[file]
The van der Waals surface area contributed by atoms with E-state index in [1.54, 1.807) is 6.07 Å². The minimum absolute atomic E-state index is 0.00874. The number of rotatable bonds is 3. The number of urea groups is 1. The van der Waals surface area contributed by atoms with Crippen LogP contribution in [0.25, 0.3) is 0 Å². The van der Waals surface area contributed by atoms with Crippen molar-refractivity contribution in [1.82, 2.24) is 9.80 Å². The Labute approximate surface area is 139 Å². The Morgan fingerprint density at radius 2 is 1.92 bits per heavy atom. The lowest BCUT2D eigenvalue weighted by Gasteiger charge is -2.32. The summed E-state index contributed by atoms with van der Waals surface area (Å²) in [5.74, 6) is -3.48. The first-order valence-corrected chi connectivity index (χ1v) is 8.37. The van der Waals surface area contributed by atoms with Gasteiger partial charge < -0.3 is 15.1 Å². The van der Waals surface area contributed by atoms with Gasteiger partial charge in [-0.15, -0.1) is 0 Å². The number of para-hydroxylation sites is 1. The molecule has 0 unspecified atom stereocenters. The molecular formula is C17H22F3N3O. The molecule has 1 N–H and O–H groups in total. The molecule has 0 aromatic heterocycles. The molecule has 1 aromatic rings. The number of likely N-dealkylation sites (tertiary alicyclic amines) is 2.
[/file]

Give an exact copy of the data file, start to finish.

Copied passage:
The van der Waals surface area contributed by atoms with E-state index in [1.54, 1.807) is 6.07 Å². The minimum absolute atomic E-state index is 0.00874. The number of rotatable bonds is 3. The number of urea groups is 1. The van der Waals surface area contributed by atoms with Crippen LogP contribution in [0.25, 0.3) is 0 Å². The van der Waals surface area contributed by atoms with Crippen molar-refractivity contribution in [1.82, 2.24) is 9.80 Å². The Labute approximate surface area is 139 Å². The Morgan fingerprint density at radius 2 is 1.92 bits per heavy atom. The lowest BCUT2D eigenvalue weighted by Gasteiger charge is -2.32. The summed E-state index contributed by atoms with van der Waals surface area (Å²) in [5.74, 6) is -3.48. The first-order valence-corrected chi connectivity index (χ1v) is 8.37. The van der Waals surface area contributed by atoms with Gasteiger partial charge < -0.3 is 15.1 Å². The van der Waals surface area contributed by atoms with Gasteiger partial charge in [-0.15, -0.1) is 0 Å². The number of para-hydroxylation sites is 1. The molecule has 0 unspecified atom stereocenters. The molecular formula is C17H22F3N3O. The molecule has 1 N–H and O–H groups in total. The molecule has 0 aromatic heterocycles. The molecule has 1 aromatic rings. The number of likely N-dealkylation sites (tertiary alicyclic amines) is 2.